And his 2 sons played happily with their Lego dragon and frog , while Grandad looked on.
And his 2 sons played happily with their Lego dragon and frog , while Grandad looked on.
Here it is – my gorgeous blue splint which I am supposed to wear 24/7 for 6 weeks. The goal is to correct the little finger on my right hand. That finger insists on pointing down and I don’t have the strength in my knuckle to straighten it. Rather annoying but not painful. By attaching the little finger to the ring finger and keeping it there for 6 weeks I hope the tendon in the knuckle will shift into the right place. Now I have to figure out what I can and cannot do with this arrangement. I’m pretty certain I won’t be able to knit, and typing is rather slow.
I posed the question a while ago about which books my parents and grandparents would have been reading. Now I’m going to raise the question with regard to knitting.
The current issue of Piecework Magazine is featuring historical knitting and there is an article entitled “First Lady Grace Coolidge and the Story of a Knitted Counterpane.” Now Grace Coolidge was the wife of Calvin Coolidge. Her dates are 1879-1957. Her husband, the 30th President of the United States was born in 1872 and died in 1933. He served as President from 1923-1929. Coolidge was a Republican lawyer from Vermont. When he was propelled into the White House upon the fatal heart attack of President Warren Harding, it was customary for the First Lady to remain very much in the background and to maintain her privacy.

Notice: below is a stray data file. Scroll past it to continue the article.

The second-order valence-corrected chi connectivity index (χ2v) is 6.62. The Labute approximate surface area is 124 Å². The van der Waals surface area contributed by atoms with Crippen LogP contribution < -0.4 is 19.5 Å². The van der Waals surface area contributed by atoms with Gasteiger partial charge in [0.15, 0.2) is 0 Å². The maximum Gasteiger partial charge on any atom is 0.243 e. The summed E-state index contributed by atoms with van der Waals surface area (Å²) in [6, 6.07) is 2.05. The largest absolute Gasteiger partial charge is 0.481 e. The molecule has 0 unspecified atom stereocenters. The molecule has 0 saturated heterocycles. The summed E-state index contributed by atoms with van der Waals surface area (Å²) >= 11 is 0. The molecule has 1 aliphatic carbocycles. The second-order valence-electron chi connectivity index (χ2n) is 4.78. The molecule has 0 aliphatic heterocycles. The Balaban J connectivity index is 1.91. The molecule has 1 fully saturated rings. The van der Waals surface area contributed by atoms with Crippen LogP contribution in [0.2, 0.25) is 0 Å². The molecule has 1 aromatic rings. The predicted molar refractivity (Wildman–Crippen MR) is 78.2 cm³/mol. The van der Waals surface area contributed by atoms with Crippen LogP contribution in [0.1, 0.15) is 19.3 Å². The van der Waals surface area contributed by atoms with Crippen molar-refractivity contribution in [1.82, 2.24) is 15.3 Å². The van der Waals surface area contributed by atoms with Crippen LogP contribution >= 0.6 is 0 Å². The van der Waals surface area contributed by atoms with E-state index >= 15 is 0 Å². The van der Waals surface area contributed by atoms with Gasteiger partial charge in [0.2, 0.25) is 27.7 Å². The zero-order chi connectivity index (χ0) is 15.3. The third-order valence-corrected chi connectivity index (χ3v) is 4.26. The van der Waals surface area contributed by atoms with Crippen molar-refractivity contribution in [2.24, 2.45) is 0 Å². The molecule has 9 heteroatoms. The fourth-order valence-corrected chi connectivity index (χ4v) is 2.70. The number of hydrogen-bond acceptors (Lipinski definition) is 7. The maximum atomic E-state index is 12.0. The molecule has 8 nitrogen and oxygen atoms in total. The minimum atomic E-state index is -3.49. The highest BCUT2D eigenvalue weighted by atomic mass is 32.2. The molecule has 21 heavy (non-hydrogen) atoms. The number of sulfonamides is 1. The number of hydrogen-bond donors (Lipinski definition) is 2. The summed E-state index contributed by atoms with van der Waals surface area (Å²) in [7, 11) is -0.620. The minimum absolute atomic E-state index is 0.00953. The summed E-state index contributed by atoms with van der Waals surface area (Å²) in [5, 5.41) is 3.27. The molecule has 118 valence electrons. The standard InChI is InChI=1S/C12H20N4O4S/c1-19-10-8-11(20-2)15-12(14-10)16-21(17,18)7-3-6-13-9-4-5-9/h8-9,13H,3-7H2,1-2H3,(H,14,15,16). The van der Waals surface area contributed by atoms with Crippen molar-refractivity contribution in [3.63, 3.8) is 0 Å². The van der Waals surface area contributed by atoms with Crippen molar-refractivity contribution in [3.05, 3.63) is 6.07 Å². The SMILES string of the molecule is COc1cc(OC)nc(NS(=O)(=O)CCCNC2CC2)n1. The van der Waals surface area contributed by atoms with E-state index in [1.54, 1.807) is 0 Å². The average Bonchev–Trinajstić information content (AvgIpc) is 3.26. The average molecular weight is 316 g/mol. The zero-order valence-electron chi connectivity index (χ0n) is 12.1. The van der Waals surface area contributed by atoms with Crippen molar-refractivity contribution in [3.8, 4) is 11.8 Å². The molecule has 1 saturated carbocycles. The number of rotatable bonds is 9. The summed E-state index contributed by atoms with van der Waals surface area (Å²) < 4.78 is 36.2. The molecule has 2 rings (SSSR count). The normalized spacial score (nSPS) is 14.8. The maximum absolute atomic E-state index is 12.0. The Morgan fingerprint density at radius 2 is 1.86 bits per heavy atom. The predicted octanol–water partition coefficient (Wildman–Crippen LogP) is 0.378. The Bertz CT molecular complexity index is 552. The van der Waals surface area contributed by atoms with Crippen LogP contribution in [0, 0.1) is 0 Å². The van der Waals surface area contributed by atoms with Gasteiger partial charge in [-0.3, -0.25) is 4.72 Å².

Grace Coolidge, the new First Lady, was an accomplished needlewoman who according to this article loved to knit. It is plausible that she would have valued a counterpane (bedspread) pattern entrusted to her as a family heirloom. The pattern was a gift to her during the time she was in the White House and is here called Grace Coolidge’s Great-Grandmother’s Counterpane.
The pattern was part of a fund-raising effort for the Home for Needy Confederate Women in Richmond Virginia. So that takes us back to the era of the American Civil War. My grandparents were born in the early 1870’s, 1863, and 1836. So they span that Civil War time. And the pattern for the counterpane was knitted by Mrs. Calvin Coolidge when she was in the White House. The author of this article in the current issue of Piecework, found the pattern for Grace’s great-grandmother’s counterpane in a 1941 edition of a book entitled Decorative Bedspreads Knitting, published in Nashville Tennessee by the Anne Orr Studio in 1941. And the fact that Grace Coolidge knit this pattern is testimony to the revival of knitting in the U.S. in the 1920’s when there was a general feeling that the homey household arts of the Revolutionary era should be restored.
So the question might be raised, did my grandmothers knit these huge coverlets? Or did they confine their knitting to smaller practical garments for their growing families.